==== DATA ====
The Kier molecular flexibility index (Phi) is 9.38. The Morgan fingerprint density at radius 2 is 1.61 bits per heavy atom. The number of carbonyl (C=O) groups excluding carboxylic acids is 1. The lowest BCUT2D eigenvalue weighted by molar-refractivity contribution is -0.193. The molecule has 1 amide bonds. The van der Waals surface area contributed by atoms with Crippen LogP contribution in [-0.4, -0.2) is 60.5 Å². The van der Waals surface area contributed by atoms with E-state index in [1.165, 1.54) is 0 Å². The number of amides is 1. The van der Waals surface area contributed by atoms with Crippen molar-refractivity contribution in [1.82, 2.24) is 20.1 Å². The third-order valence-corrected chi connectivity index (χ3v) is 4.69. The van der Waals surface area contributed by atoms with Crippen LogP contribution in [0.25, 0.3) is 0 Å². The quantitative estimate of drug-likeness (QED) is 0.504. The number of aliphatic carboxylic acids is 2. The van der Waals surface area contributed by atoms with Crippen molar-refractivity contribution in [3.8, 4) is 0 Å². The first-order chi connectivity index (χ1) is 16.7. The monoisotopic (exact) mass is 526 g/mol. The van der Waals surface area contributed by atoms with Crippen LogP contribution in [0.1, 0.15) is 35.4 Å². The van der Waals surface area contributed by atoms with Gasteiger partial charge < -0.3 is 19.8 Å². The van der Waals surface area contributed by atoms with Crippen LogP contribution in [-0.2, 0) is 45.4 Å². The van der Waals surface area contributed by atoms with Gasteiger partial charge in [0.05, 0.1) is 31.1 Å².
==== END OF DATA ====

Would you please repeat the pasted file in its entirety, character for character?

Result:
The Kier molecular flexibility index (Phi) is 9.38. The Morgan fingerprint density at radius 2 is 1.61 bits per heavy atom. The number of carbonyl (C=O) groups excluding carboxylic acids is 1. The lowest BCUT2D eigenvalue weighted by molar-refractivity contribution is -0.193. The molecule has 1 amide bonds. The van der Waals surface area contributed by atoms with Crippen LogP contribution in [-0.4, -0.2) is 60.5 Å². The van der Waals surface area contributed by atoms with E-state index in [1.165, 1.54) is 0 Å². The number of amides is 1. The van der Waals surface area contributed by atoms with Crippen molar-refractivity contribution in [1.82, 2.24) is 20.1 Å². The third-order valence-corrected chi connectivity index (χ3v) is 4.69. The van der Waals surface area contributed by atoms with Crippen LogP contribution in [0.25, 0.3) is 0 Å². The quantitative estimate of drug-likeness (QED) is 0.504. The number of aliphatic carboxylic acids is 2. The van der Waals surface area contributed by atoms with Crippen molar-refractivity contribution in [3.8, 4) is 0 Å². The first-order chi connectivity index (χ1) is 16.7. The monoisotopic (exact) mass is 526 g/mol. The van der Waals surface area contributed by atoms with Crippen LogP contribution in [0.1, 0.15) is 35.4 Å². The van der Waals surface area contributed by atoms with Gasteiger partial charge < -0.3 is 19.8 Å². The van der Waals surface area contributed by atoms with Crippen LogP contribution in [-0.2, 0) is 45.4 Å². The van der Waals surface area contributed by atoms with Gasteiger partial charge in [0.05, 0.1) is 31.1 Å².